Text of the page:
The market staged a large rally Thursday after European Central Bank head Mario Draghi promised to do "whatever" is necessary to save the euro and the eurozone. Color me skeptical, but until that phrase comes from the Germans, investors should sell the rips. I also was not impressed with the nature of the rally: Defensive sectors -- telecom, utilities and consumer staples -- were the sectors showing outperformance, and the 10-year U.S. treasury yield hardly budged. That isn't exactly the nature of a real "risk-on" rally.
I think there are just too many problems in the market and the economy right now for a sustainable rally to appear. Investors should use these one-day updrafts to lighten up on some of their high-beta positions and build some cash, as I think we will have better entry points by the end of summer.
In fact, here are no less than 10 disturbing signs I'm seeing for the market (and it was hard not to jot down 25).
1. The slowdown in Europe is really starting to impact the earnings of S&P 500 companies. In the last day or so, both Dow Chemical (DOW) and Ford (F) reported earnings that fell short of expectations due to the slowdown in their operations in Europe and the fall of the euro. Both stocks traded down Thursday despite the large rally.
2. Here's a more realistic opinion on what will happen in Europe vs. the happy talk generated Friday from ECB's Draghi's comments: Citigroup's chief economist Willem Buiter, who coined the phrase "Grexit," puts 90% probability on a Greek exit from the euro by 2013. Buiter also believes Italy and Spain will have to go, hat in hand, to the "Troika" by the end of the year.
3. Speaking of Italy, the situation in Sicily is raising concerns that Italy has problems with financially unstable regions, similar to Spain's troubles in Valencia and other regions.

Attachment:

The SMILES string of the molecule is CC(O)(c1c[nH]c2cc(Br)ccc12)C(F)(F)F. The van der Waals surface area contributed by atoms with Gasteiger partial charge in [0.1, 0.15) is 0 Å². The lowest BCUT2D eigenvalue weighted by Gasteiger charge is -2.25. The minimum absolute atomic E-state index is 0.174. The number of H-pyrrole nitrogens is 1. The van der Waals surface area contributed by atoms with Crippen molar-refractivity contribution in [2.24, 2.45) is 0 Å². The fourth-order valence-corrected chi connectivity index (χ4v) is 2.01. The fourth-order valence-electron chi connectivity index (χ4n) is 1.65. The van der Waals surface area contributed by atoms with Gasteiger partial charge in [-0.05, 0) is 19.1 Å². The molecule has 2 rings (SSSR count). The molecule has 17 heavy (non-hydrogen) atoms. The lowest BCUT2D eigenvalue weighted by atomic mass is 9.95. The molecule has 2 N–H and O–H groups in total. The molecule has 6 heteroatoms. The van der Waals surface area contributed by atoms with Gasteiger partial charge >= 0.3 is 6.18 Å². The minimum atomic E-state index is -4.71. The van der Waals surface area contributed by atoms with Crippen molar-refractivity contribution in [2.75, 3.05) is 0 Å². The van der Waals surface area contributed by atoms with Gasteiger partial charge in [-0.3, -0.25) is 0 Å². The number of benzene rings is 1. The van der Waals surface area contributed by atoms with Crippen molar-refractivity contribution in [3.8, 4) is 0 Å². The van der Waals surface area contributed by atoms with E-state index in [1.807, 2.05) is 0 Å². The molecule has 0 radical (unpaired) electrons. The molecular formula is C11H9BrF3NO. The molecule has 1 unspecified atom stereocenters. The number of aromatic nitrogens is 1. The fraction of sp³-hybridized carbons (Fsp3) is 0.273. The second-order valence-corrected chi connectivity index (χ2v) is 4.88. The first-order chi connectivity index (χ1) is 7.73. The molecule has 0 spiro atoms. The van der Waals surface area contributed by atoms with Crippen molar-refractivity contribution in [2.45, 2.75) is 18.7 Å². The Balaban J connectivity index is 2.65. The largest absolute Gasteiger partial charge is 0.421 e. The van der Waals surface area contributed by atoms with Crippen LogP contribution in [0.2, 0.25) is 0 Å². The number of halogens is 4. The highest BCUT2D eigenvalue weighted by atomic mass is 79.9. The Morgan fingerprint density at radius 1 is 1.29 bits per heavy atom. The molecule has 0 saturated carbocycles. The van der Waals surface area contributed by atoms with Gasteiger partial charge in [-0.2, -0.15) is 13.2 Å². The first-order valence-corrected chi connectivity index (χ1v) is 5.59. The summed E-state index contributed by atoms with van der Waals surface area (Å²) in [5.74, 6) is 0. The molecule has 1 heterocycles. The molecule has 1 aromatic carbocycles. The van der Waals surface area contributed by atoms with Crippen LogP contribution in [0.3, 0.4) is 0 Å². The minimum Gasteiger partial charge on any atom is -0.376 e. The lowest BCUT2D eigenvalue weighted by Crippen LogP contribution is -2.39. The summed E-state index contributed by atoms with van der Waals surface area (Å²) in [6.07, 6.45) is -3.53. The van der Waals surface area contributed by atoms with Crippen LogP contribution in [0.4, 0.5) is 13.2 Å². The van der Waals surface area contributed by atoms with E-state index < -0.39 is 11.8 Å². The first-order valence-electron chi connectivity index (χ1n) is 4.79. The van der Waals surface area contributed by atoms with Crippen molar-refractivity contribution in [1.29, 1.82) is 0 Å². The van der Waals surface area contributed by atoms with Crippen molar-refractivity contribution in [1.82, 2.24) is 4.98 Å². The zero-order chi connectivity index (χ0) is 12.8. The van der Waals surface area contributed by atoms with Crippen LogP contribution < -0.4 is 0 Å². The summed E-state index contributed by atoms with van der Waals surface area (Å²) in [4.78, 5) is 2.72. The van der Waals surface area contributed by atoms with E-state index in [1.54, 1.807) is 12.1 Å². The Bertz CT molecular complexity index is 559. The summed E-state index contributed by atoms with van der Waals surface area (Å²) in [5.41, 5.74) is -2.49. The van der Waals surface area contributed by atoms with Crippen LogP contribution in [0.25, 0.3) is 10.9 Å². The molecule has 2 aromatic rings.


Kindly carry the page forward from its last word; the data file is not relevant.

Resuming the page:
4. Europe has massive overcapacity in its auto manufacturing sector. Plants are operating at 60% to 65% of capacity and hemorrhaging cash. Rationalizing production will cause huge fights with the unions and, eventually, huge additions to unemployment, when Europe no longer has the funds to bail out this industry.
5. It is not only the auto industry that has significant overcapacity. Steel production also needs to ramp down substantially on the continent. ArcelorMittal (MT), the largest steelmaker in the world, has already shut down nine of its 25 blast furnaces in Europe, and more cuts are likely.
6. Even the U.K. is having problems as austerity has started to bite. The country's gross domestic product shrank 0.7% in the second quarter, worse than expected.
7. Turning to the domestic side, U.S. pending home sales fell 1.4% in June, worse than expectations. This comes on top of Thursday's report on new home sales that came with the worst numbers seen since June 2011. The housing market may be bottoming, but hope is minimal that housing will add to economic growth.
8. Zynga (ZNGA) joins Groupon (GRPN) and Facebook (FB) in being worth a fraction of their value vs. when they recently came public. Investors have "social media egg" on their face, and any hopes of robust activity in initial public offerings is unlikely until the market forgets about this latest craze that ended up with a debacle.
9. The June durable-goods report, sans transportation, came in Thursday at down 1.1% against targets of 0.1%.
10. Guidance and revenue have been dismal in second-quarter earnings. In the span of a little over three weeks, third-quarter earnings for S&P names have gone from a projection of 3% growth to under breakeven, and they have not stopped falling.